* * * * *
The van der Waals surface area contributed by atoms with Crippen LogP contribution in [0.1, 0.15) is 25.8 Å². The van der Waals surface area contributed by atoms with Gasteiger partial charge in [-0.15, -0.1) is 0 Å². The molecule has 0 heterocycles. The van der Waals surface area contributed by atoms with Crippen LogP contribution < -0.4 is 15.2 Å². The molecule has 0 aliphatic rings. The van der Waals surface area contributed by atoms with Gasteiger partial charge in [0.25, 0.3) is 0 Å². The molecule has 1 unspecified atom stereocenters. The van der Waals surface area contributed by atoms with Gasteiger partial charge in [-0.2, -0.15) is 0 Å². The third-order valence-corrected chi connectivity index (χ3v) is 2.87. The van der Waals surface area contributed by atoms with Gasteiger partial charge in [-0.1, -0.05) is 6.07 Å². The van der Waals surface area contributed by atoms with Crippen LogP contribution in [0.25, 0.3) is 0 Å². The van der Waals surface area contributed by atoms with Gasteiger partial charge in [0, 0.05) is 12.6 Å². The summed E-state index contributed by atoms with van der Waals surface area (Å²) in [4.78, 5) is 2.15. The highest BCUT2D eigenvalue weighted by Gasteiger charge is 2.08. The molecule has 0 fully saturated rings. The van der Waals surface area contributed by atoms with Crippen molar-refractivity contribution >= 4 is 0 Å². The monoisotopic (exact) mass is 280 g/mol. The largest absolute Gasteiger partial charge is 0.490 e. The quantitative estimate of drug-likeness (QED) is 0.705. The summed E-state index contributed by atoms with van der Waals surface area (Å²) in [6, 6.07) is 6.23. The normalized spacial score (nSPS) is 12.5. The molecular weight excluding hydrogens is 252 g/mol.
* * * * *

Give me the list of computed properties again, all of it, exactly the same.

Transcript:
The van der Waals surface area contributed by atoms with Crippen LogP contribution in [0.1, 0.15) is 25.8 Å². The van der Waals surface area contributed by atoms with Gasteiger partial charge in [-0.15, -0.1) is 0 Å². The molecule has 0 heterocycles. The van der Waals surface area contributed by atoms with Crippen LogP contribution < -0.4 is 15.2 Å². The molecule has 0 aliphatic rings. The van der Waals surface area contributed by atoms with Gasteiger partial charge in [0.25, 0.3) is 0 Å². The molecule has 1 unspecified atom stereocenters. The van der Waals surface area contributed by atoms with Gasteiger partial charge in [-0.2, -0.15) is 0 Å². The third-order valence-corrected chi connectivity index (χ3v) is 2.87. The van der Waals surface area contributed by atoms with Gasteiger partial charge in [-0.1, -0.05) is 6.07 Å². The van der Waals surface area contributed by atoms with Crippen LogP contribution in [0.25, 0.3) is 0 Å². The van der Waals surface area contributed by atoms with Gasteiger partial charge in [0, 0.05) is 12.6 Å². The summed E-state index contributed by atoms with van der Waals surface area (Å²) in [4.78, 5) is 2.15. The highest BCUT2D eigenvalue weighted by Gasteiger charge is 2.08. The molecule has 0 fully saturated rings. The van der Waals surface area contributed by atoms with Crippen molar-refractivity contribution >= 4 is 0 Å². The monoisotopic (exact) mass is 280 g/mol. The largest absolute Gasteiger partial charge is 0.490 e. The quantitative estimate of drug-likeness (QED) is 0.705. The summed E-state index contributed by atoms with van der Waals surface area (Å²) in [6, 6.07) is 6.23. The normalized spacial score (nSPS) is 12.5. The molecular weight excluding hydrogens is 252 g/mol.